The Government and Fusco disagree on what relief Fusco sought in the District Court concerning his plea. Fusco contends that he sought to withdraw his plea. The Government contends that Fusco sought only a departure from the sentence that had been agreed upon in the plea bargain. We conclude that Fusco was not moving for a plea withdrawal, but only for a more lenient sentence.
The plea and the plea agreement had not yet been accepted when Fusco made his application. A Rule 32(e) plea withdrawal motion was technically not available. What Fusco sought in reality was to retain the benefits of his plea agreement, urge its acceptance, and simultaneously renegotiate the length of the previously bargained-for sentence. The task for Chief Judge Sifton was to consider whether to accept the plea agreement and the plea, and he properly turned to that task. In response to Fusco's argument, Chief Judge Sifton stated:
[T]he only reason I would reject this plea is because, given the guidelines that exist, I feel it is appropriate to depart from those guidelines in imposing a more lenient sentence. And if I reach that conclusion, then I will reject the plea agreement.
However, Chief Judge Sifton declined to make a departure and therefore accepted the plea and imposed sentence. Moreover, it would have made no sense for Fusco to withdraw his plea, since, in light of the Government's opposition to a departure downward from the agreed-upon 14-year sentence, he would have faced trial on all five counts of the indictment.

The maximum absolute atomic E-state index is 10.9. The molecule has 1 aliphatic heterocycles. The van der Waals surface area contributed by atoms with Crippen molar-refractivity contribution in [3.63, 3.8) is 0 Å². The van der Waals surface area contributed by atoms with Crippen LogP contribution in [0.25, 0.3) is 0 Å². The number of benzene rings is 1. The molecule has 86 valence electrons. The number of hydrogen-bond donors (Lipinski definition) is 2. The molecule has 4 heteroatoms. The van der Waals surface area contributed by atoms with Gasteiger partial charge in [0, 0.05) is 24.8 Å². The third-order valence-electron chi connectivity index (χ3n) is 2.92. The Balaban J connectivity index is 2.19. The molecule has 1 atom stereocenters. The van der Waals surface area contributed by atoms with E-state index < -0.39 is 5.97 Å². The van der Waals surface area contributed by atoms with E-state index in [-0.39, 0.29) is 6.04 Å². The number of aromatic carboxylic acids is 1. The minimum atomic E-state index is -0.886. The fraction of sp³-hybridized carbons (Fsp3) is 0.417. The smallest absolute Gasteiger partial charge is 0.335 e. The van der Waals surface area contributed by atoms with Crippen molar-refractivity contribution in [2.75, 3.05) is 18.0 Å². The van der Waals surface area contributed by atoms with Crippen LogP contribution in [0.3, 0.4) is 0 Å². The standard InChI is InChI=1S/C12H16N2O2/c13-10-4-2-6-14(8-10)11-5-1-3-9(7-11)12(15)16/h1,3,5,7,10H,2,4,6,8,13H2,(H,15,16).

Thus, the only real issue raised is whether the trial court applied the correct standard to Fusco's request for a “departure” from the bargained-for sentence of the plea agreement. Even if we assume, for the argument, that the denial of a sentence departure, urged as a reason for modifying a plea agreement, may be reviewed on appeal, Chief Judge Sifton acted well within his discretion. The standards for a downward departure on medical grounds are strict, see U.S.S.G. § 5H1.4; United States v. Altman, 48 F.3d 96, 104 (2d Cir.1995) (holding that “extraordinary physical impairment” required by guideline for downward departure requires medical conditions that Bureau of Prisons is unable to accommodate). The plea agreement was properly accepted, and the sentence properly imposed.